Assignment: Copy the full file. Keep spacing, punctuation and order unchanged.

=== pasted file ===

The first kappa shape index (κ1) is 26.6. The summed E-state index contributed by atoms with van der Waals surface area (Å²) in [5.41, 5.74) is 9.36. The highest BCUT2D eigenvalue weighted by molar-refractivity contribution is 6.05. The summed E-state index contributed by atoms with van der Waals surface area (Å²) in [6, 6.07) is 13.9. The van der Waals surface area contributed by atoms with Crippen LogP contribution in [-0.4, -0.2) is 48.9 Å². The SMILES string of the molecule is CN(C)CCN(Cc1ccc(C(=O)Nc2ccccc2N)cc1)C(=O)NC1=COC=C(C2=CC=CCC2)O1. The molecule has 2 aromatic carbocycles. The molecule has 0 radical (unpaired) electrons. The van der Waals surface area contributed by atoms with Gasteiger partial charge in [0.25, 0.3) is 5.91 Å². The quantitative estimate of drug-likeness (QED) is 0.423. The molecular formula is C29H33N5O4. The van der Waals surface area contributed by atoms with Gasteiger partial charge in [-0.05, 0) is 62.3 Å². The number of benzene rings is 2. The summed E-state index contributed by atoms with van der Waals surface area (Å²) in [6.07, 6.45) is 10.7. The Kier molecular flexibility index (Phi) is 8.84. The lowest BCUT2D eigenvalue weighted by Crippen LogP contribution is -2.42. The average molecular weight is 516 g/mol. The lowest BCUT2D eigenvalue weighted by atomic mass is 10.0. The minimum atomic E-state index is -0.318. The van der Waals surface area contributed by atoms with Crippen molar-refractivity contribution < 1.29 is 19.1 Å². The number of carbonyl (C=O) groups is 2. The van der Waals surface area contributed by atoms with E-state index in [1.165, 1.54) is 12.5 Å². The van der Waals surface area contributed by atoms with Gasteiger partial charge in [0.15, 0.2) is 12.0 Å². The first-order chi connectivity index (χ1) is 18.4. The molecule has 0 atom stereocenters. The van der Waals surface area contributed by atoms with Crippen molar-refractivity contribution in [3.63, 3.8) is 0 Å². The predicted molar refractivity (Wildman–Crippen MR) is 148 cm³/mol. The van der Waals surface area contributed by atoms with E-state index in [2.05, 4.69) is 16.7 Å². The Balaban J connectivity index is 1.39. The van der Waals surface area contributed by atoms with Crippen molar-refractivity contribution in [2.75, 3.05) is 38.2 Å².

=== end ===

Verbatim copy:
The first kappa shape index (κ1) is 26.6. The summed E-state index contributed by atoms with van der Waals surface area (Å²) in [5.41, 5.74) is 9.36. The highest BCUT2D eigenvalue weighted by molar-refractivity contribution is 6.05. The summed E-state index contributed by atoms with van der Waals surface area (Å²) in [6, 6.07) is 13.9. The van der Waals surface area contributed by atoms with Crippen LogP contribution in [-0.4, -0.2) is 48.9 Å². The SMILES string of the molecule is CN(C)CCN(Cc1ccc(C(=O)Nc2ccccc2N)cc1)C(=O)NC1=COC=C(C2=CC=CCC2)O1. The molecule has 2 aromatic carbocycles. The molecule has 0 radical (unpaired) electrons. The van der Waals surface area contributed by atoms with Gasteiger partial charge in [0.25, 0.3) is 5.91 Å². The quantitative estimate of drug-likeness (QED) is 0.423. The molecular formula is C29H33N5O4. The van der Waals surface area contributed by atoms with Gasteiger partial charge in [-0.05, 0) is 62.3 Å². The number of benzene rings is 2. The summed E-state index contributed by atoms with van der Waals surface area (Å²) in [6.07, 6.45) is 10.7. The Kier molecular flexibility index (Phi) is 8.84. The lowest BCUT2D eigenvalue weighted by Crippen LogP contribution is -2.42. The average molecular weight is 516 g/mol. The lowest BCUT2D eigenvalue weighted by atomic mass is 10.0. The minimum atomic E-state index is -0.318. The van der Waals surface area contributed by atoms with Crippen molar-refractivity contribution < 1.29 is 19.1 Å². The number of carbonyl (C=O) groups is 2. The van der Waals surface area contributed by atoms with E-state index in [1.165, 1.54) is 12.5 Å². The van der Waals surface area contributed by atoms with Gasteiger partial charge in [0.15, 0.2) is 12.0 Å². The first-order chi connectivity index (χ1) is 18.4. The molecule has 0 atom stereocenters. The van der Waals surface area contributed by atoms with Crippen molar-refractivity contribution in [3.63, 3.8) is 0 Å². The predicted molar refractivity (Wildman–Crippen MR) is 148 cm³/mol. The van der Waals surface area contributed by atoms with E-state index in [2.05, 4.69) is 16.7 Å². The Balaban J connectivity index is 1.39. The van der Waals surface area contributed by atoms with Crippen molar-refractivity contribution in [2.75, 3.05) is 38.2 Å².